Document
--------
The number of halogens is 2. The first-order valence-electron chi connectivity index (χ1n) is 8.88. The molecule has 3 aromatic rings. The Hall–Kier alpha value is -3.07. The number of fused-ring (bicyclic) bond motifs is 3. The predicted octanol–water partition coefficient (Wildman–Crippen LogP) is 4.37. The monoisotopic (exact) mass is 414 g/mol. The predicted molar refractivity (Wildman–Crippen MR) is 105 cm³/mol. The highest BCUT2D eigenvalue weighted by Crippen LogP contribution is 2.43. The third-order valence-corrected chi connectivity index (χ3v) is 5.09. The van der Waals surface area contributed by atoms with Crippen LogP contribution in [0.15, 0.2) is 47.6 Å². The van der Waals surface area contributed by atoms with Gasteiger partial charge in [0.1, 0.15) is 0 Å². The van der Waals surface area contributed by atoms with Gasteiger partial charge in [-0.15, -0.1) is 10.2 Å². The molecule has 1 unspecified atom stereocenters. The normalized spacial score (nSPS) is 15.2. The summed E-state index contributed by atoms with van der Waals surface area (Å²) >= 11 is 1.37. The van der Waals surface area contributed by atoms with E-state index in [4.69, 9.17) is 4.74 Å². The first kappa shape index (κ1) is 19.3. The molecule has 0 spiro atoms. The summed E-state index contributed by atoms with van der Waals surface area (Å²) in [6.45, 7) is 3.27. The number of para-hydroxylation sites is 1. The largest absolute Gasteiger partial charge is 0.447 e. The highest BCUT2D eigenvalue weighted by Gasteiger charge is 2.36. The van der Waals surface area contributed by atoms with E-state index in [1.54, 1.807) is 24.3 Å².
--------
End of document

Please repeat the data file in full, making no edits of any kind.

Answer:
The number of halogens is 2. The first-order valence-electron chi connectivity index (χ1n) is 8.88. The molecule has 3 aromatic rings. The Hall–Kier alpha value is -3.07. The number of fused-ring (bicyclic) bond motifs is 3. The predicted octanol–water partition coefficient (Wildman–Crippen LogP) is 4.37. The monoisotopic (exact) mass is 414 g/mol. The predicted molar refractivity (Wildman–Crippen MR) is 105 cm³/mol. The highest BCUT2D eigenvalue weighted by Crippen LogP contribution is 2.43. The third-order valence-corrected chi connectivity index (χ3v) is 5.09. The van der Waals surface area contributed by atoms with Crippen LogP contribution in [0.15, 0.2) is 47.6 Å². The van der Waals surface area contributed by atoms with Gasteiger partial charge in [0.1, 0.15) is 0 Å². The van der Waals surface area contributed by atoms with Gasteiger partial charge in [-0.15, -0.1) is 10.2 Å². The molecule has 1 unspecified atom stereocenters. The normalized spacial score (nSPS) is 15.2. The summed E-state index contributed by atoms with van der Waals surface area (Å²) >= 11 is 1.37. The van der Waals surface area contributed by atoms with E-state index in [4.69, 9.17) is 4.74 Å². The first kappa shape index (κ1) is 19.3. The molecule has 0 spiro atoms. The summed E-state index contributed by atoms with van der Waals surface area (Å²) in [6.45, 7) is 3.27. The number of para-hydroxylation sites is 1. The largest absolute Gasteiger partial charge is 0.447 e. The highest BCUT2D eigenvalue weighted by Gasteiger charge is 2.36. The van der Waals surface area contributed by atoms with E-state index in [1.54, 1.807) is 24.3 Å².